Been Brown So Long It Looked Like Green to Me: The Politics of Nature by Jeffrey St. Clair (Common Courage Press 2004)
For all the environmental havoc uncovered in these 56 essays it is miraculous we stll have a planet and any clean air and water at all. St. Clair co-edits Counterpunch, along with Alexander Cockburn. To get a sense of the dimensions of what we’ve lost, he says, you have to “get the feel of your fingers skimming over 800 grow rings on the stump of a Douglas fir,” which is all that’s left of ninety-five percent of the old growth forests of the Pacific Northwest. This book is a dire warning, the work of a singular investigative journalist and master story-teller.
In confronting environmental devastation, St. Clair counsels optimism and humor as the only indefatigable defenses against nihilism. He also suggests allowing solutions to overwhelming problems, like global warming and ozone depletion, to follow of their own accord from environmental battles that can be fought and won, rather than confronting them head-on.
He gives a detailed and cogent history of the environmental movement, its genesis in the likes of Rachel Carson. We witness it come of age with the creation of the EPA, the Clean Water Act, the Endangered Species Act, and an impressive flurry of other acts and agencies in the early 1970s under the environmentally liberal, if politically expedient, Richard Nixon. It soon became a feared and respected force with which to be reckoned.
Alas, the corporate and capitalist counterattack commenced in earnest under Reagan. It abated only slightly under Bush I and Dan Quayle’s White House Council on Competitiveness, a powerful office that weighed environmental regulations against costs to (short-term) business profits, often favoring the latter. Clinton, much like Reagan and Bush in this matter, got a pass from what St. Clair sneeringly refers to as the “big greens,” just by virtue of his being a Democrat and thusly, an environmentalist. Today, of course, under King George, the environmental movement is all but dead, and so are we all if we don’t change our ways.
St. Clair’s examination of the sorry evolution of environmental organizations is trenchant. The Gang of Ten including, among others, the Natural Resources Defense Council, Friends of the Earth, and the League of Conservation Voters, once esteemed defenders of our air, water, and ecological diversity have become largely compromised and ineffective. A recently perennial idea of the Environmental Defense Fund (EDF), for example, is a “market oriented” approach to the environment that includes selling and trading “pollution credits.” Tacit resignation and surreptitious deal making are the hallmarks of the big greens, says St. Clair. For example, they often collude in deals protecting certain wilderness areas and resources while at the same time overlooking the depredations of others equally as pristine and valuable; often subsequently turning the tables and advocating a trade of the mined, drilled, or clear-cut land for other valuable wilderness. Their modus operandi is such, for example, that they roar at the threatened drilling of the Alaska National Wildlife Refuge, because it is a fundraising cash cow, says St. Clair, but are silent about the equally threatened and ecologically sensitive nearby 23-million-acre National Petroleum Reserve in Alaska.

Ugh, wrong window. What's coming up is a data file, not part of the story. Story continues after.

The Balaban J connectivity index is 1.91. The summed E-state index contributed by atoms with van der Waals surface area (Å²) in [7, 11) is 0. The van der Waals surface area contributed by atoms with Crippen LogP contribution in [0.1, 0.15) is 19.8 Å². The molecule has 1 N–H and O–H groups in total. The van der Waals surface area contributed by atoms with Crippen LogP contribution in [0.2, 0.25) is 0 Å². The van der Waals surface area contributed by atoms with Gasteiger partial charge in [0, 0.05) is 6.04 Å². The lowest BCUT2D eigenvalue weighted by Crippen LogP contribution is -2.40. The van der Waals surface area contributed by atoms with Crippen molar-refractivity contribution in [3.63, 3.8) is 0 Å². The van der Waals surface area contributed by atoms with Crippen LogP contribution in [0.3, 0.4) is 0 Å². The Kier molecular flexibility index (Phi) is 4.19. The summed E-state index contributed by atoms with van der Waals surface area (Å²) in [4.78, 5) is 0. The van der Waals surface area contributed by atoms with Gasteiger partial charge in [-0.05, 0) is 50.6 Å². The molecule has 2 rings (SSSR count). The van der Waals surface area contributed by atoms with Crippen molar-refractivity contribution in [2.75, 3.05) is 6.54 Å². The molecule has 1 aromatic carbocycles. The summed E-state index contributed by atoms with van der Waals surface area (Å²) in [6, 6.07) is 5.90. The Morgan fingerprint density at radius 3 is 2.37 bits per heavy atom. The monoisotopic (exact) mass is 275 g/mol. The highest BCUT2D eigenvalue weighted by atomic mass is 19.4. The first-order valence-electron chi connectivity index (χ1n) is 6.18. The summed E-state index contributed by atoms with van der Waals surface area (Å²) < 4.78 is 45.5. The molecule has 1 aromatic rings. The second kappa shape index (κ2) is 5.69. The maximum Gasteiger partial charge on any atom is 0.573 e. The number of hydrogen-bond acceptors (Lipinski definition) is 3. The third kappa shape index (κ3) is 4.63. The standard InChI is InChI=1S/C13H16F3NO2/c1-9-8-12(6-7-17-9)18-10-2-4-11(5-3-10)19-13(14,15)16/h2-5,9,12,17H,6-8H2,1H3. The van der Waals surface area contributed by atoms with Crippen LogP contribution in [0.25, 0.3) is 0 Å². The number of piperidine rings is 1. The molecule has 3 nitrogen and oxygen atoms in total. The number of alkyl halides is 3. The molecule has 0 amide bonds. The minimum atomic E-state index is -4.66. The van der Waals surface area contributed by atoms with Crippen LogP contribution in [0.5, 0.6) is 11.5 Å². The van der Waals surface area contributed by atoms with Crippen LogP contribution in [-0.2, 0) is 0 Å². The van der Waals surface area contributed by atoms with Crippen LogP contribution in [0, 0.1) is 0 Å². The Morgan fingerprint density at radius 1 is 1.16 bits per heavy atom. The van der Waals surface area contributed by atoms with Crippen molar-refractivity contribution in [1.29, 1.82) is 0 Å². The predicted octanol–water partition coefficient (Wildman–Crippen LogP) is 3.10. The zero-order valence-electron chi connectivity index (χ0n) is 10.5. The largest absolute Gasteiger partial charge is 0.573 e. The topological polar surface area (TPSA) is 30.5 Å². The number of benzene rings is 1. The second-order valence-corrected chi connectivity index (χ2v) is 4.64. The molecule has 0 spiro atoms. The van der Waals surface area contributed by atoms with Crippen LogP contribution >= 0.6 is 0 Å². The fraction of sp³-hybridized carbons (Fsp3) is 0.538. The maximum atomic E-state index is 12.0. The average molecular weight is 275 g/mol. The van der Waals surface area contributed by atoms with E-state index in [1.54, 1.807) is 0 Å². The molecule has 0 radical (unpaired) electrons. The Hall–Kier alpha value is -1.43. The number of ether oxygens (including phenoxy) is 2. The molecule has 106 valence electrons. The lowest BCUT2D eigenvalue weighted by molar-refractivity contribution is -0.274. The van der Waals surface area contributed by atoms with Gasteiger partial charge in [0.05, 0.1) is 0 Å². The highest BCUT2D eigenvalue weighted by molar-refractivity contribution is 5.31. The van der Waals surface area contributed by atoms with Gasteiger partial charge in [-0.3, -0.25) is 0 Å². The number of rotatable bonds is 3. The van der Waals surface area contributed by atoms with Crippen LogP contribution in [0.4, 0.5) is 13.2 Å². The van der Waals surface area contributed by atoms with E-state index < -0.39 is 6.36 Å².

The leaders of these groups are real charmers. The salary of G. Jon Roush is $125,000 annually. He is president of the Wilderness Society whose Washington headquarters cost $6 million a year to lease. Roush logged his 80-acre, $2.5 million ranch in Montana “at precisely the moment,” says St. Clair, “when environmentalists across the country had their backs to the wall, against a ferocious assault in Congress on federal laws protecting America’s forests.” Fred Krupp at EDF commands $125,000 a year. Jay Hair “keeps his limo running at all times, the air-conditioner grinding ozone at full-tilt against the moment he emerges from his office on an eco-mission or deal-making sortie” makes a quarter-million at the National Wildlife Federation; while Peter Berle at the Audubon Society pulls in $200,000 a year. St. Clair lauds Greenpeace, about which he contemptuously quotes Berle as saying: “Audubon doesn’t have a reputation as a confrontational organization.”